Again, I don’t accept that Jews gravitate to science fiction out of some kind of cultural aversion to knights and dragons, but simply because science-fiction has more American authors, and more Jewish authors are American.  When we look at the great pioneers of modern science fiction—let’s say Bradbury, Asimov, Heinlein, Ellison—yes, half of those people are of Jewish heritage.  But I would stress, all of them are American.  Europeans write great science fiction, just as Americans write great medieval fantasy, but just not in the same numbers.  In fact, lets take as an example one of the most successful fantasy writers of Jewish heritage, who has sold millions of books: Neil Gaiman.  Is Gaiman bucking a tradition of Jews who shun fantasy?  I would say no; he is English, and Gaiman is a member of a European tradition of being inspired by that which is all around them, regardless of ethnic heritage.

And finally, I’d like to discuss one of his arguments that really gets under my skin:

…a further historical reason why 20th-century Jews have not written much fantasy literature…is, inevitably, the Holocaust. Its still agonizing historical weight must press prohibitively upon Jewish engagement with the magical and fantastical. It is not that fantasy writers must be innocent naifs. Tolkien and Lewis were deeply influenced in their portrayals of evil by what they knew of 20th-century political barbarity. As Shippey notes, Tolkien especially grapples in his novels more seriously than many supposedly more sophisticated modern literary works with the evils of the twentieth century. Nevertheless, for Jewish writers working after the Holocaust, classical fantasy must have made redemption seem too easy.

This argument distresses me on many levels.  First of all, I direct all Jews who want to continue to use the Holocaust as an excuse for modern behavior to former Knesset speaker Avraham Burg’s book, The Holocaust Is Over; We Must Rise From Its Ashes. Put simply, the Holocaust was a horrific tragedy that must always be remembered, and clearly informed history.  But it is not a cloak we can wrap around ourselves to explain away everything that Jews do, have done, or will do.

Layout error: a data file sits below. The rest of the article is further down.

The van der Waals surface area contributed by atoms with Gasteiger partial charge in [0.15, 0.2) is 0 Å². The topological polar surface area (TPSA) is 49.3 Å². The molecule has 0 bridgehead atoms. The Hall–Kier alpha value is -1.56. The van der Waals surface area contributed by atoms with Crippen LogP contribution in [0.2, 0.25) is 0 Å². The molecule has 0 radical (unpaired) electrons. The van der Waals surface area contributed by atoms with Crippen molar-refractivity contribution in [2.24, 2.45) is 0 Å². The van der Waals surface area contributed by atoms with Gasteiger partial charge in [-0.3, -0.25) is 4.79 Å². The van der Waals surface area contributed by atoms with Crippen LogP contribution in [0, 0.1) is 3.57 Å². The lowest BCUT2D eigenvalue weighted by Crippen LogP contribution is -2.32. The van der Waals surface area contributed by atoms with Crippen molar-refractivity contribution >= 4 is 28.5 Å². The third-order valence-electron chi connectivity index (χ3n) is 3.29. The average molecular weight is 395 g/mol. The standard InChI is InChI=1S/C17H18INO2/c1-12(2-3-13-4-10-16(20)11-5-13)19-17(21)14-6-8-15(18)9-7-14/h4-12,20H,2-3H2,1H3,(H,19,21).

Specifically to Winegarb’s argument, I think it is demeaning to the Jewish spirit to suggest that because of the Holocaust, Jews cannot enjoy the escape of redemptive fantasy literature.  My grandfather survived Sacshenhausen.  And it wasn’t simply his body that survived, but his soul—he had a warm sense of humor, a mischievous glint in his eye, and yes, took me to see all the fantasy movies and buy all the fantasy games and books my little heart desired.  Yes, his body and mind suffered scars unimaginable, and the diabetes and nightmares tore at him for the rest of his life.  But that life was a joyous, productive one.  I can’t imagine him ever rejecting The Lord of The Rings as tripe because he had been in a death camp.  And certainly, he never imparted that to me, but rather his love of myth and stories of all stripes.  If anything, escape and fantasy became even more valuable to him, not less.

They say that in the camps, people either found God and clung to Him to survive, or abandoned God as they felt abandoned.  Certainly, some would have felt the way Winegarb suggests, but certainly not everyone, and without hesitation, I’d say not the children of those who would go on to write fantasy.  Also, the geographic issue comes up here too—a significant number of potential Jewish novelists had families already living in America during the 1940s, so this rejection of fantasy due to the Holocaust would not have been as likely anyway.

Winegarb may have noticed a phenomenon—that today, the majority of the most successful fantasy authors are not Jews—but I reject that there are reasons in our collective ethnic or religious experience for this.  Yes, our religious tradition is different from the medieval Christian tradition.  Certainly, that will influence some Jews.  But I think the difference more geographical than anything else, and not based on either the distant or recent Jewish experience of persecution.